The Fresh Loaf

News & Information for Amateur Bakers and Artisan Bread Enthusiasts

Rye flours question

Paddyscake's picture
Paddyscake

Rye flours question

It's been way to long since I've been here..maybe a couple years. I can't find any medium rye flour. Living in OR was I was sure I would find it at Bob's Red Mill, but no luck. I know it's not the same, but do you think I could mix 1/2 and 1/2 light and dark rye? Would that work?

isand66's picture
isand66

I don't think that would work.  You can order from King Arthur Flour or buy Bob's Red Mill via Amazon.

Mini Oven's picture
Mini Oven

1/3 dark and 2/3 light

How ya been?

Paddyscake's picture
Paddyscake

MINI!! You're still here..so glad to hear from you. Been great..I slowed down on the bread..we thought we might lose some weight..Hah! So here I am back again. Recipe tester for a new book and needed to take my wheat starter and turn it to a rye.Thanks for the advice, I will give that a try. How about you?

Mini Oven's picture
Mini Oven

Was wondering if you did.  Stan's book? Me too!  Check your email for the info.  I printed out the pdf files.  Have you checked into resistant starch?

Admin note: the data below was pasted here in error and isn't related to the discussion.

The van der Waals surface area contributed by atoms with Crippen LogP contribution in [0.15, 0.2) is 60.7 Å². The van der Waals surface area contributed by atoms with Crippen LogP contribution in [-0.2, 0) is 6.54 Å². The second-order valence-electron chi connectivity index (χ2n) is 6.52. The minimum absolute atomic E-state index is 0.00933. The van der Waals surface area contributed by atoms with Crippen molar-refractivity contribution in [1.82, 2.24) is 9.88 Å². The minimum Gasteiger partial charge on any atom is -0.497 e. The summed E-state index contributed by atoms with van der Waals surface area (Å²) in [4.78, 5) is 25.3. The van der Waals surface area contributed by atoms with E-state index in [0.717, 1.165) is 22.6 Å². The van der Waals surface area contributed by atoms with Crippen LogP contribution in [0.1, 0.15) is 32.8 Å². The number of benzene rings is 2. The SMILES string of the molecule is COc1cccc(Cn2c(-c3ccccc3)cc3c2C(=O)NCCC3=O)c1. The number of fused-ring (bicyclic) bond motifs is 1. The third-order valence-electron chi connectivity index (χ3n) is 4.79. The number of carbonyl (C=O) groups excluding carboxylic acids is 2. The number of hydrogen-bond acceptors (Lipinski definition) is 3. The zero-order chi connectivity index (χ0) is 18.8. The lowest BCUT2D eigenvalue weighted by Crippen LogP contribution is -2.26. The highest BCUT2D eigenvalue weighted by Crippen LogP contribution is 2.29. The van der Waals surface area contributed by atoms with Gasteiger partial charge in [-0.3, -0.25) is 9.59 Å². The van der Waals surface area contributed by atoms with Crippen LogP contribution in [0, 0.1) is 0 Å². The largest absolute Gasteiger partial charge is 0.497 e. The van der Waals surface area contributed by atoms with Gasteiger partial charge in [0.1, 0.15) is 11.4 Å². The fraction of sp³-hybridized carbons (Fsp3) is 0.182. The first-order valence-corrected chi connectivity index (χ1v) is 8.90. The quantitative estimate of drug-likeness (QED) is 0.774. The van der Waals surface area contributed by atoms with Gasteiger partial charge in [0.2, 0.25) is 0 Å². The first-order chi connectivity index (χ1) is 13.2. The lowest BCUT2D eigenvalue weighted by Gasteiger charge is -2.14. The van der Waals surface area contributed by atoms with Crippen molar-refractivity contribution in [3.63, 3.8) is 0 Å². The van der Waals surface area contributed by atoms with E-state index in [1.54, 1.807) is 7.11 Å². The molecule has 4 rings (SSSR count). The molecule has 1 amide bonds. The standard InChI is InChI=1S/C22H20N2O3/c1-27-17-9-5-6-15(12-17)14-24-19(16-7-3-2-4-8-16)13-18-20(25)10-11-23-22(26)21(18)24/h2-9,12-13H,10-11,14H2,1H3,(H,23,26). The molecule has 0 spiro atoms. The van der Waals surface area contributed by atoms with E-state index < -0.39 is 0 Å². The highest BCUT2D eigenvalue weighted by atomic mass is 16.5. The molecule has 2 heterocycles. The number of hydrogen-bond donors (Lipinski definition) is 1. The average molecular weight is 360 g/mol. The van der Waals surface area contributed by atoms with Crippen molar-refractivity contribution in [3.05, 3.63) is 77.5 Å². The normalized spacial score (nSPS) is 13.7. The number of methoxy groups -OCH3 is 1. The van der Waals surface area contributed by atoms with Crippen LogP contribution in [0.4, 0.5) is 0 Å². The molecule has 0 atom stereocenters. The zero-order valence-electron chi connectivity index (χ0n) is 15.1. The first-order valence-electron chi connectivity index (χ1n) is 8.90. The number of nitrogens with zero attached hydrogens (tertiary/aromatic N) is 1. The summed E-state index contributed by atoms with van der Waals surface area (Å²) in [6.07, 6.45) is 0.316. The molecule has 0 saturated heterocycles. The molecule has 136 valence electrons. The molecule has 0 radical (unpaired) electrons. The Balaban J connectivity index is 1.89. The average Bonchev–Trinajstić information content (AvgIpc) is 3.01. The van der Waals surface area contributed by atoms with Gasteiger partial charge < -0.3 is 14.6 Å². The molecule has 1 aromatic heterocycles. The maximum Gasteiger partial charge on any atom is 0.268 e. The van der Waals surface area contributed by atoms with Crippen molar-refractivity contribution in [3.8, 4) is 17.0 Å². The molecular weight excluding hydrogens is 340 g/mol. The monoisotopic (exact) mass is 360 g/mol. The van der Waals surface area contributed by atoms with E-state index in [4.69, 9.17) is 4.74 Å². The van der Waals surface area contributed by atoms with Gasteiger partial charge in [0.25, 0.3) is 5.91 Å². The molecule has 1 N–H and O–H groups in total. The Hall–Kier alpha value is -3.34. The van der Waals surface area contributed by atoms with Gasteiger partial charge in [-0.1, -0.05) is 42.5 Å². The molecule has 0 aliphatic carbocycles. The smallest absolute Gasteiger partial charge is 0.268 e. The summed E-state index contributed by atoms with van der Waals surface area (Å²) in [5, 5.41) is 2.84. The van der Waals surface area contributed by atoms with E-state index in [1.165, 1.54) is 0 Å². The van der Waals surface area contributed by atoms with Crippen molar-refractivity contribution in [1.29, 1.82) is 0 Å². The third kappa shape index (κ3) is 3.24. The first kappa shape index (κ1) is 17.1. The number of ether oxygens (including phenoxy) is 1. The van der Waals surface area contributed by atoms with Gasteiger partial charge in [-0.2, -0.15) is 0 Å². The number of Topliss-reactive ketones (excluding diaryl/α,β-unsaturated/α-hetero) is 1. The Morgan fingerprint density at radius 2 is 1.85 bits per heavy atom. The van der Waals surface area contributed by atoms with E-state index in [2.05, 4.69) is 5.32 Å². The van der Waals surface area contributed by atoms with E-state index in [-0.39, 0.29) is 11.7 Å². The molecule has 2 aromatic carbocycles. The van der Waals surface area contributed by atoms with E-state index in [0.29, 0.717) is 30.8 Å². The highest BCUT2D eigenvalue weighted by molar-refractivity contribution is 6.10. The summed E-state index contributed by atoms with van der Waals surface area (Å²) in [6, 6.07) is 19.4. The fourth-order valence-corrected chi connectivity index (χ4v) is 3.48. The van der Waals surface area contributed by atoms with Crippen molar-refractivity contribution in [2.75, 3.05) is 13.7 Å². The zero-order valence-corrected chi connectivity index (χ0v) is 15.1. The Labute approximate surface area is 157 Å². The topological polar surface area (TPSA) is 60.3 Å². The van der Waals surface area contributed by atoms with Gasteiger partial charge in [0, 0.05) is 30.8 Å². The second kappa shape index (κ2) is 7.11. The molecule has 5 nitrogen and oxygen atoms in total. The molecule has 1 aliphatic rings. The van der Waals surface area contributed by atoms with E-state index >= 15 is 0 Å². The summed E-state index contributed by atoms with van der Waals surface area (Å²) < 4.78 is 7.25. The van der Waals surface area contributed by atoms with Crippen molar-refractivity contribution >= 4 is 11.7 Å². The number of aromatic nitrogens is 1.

http://www.bbc.co.uk/programmes/p0287yzj

 

Paddyscake's picture
Paddyscake

Yup, Stan's book. I've printed out the PDFs too and am waiting for the supply list to see what flours I might need to order. I'll check the link on resistant starch..thanks!

dabrownman's picture
dabrownman

dark rye flour in the bins.  Just sift out the 15 off the hard bits  and add some light rye to it 50-50. 

Happy Baking

Mini Oven's picture
Mini Oven

Strikes me more as a medium rye.  It just doesn't have the high protein content or the info on the bag has been rounded down.  I come out with 10% protein  (3g x 3.33.)  That is why I have no joy over "portion" nutrition facts like 30g or any product not including the 100g breakdown.  (I saw a different flour package yesterday with 80g.  Try doing the math in your head standing in a supermarket!)  I just refuse and put the package back. Truly dark whole ryes can easily have a 14% protein range.  So look at your packages to decide how you want to combine them to make "medium rye flour."  I've sent an email to Rogers asking for more product info, the web site is no better than the package for details.

The tricky thing with longer fermentations and rye I've found is that the darker the rye, the more outside layers of rye grain in the flour, the faster the flour ferments.  I also judge my flour by how fast it ferments and pay close attention.    The lighter the rye the easier it is to drag out and slow down the fermentation.  Hydration plays a role as well, just like wheat. 

Usually the higher the protein, the more the outside bran is included in the flour and with a higher ash content to buffer the sour or fermenting.  But when the high ash flour has reached it's limit of buffering it quickly falls apart. Ryes have to be watched more closely than wheat and recipes need to start off with a lower pH than wheat flours.  Compare fiber content as well.

Mini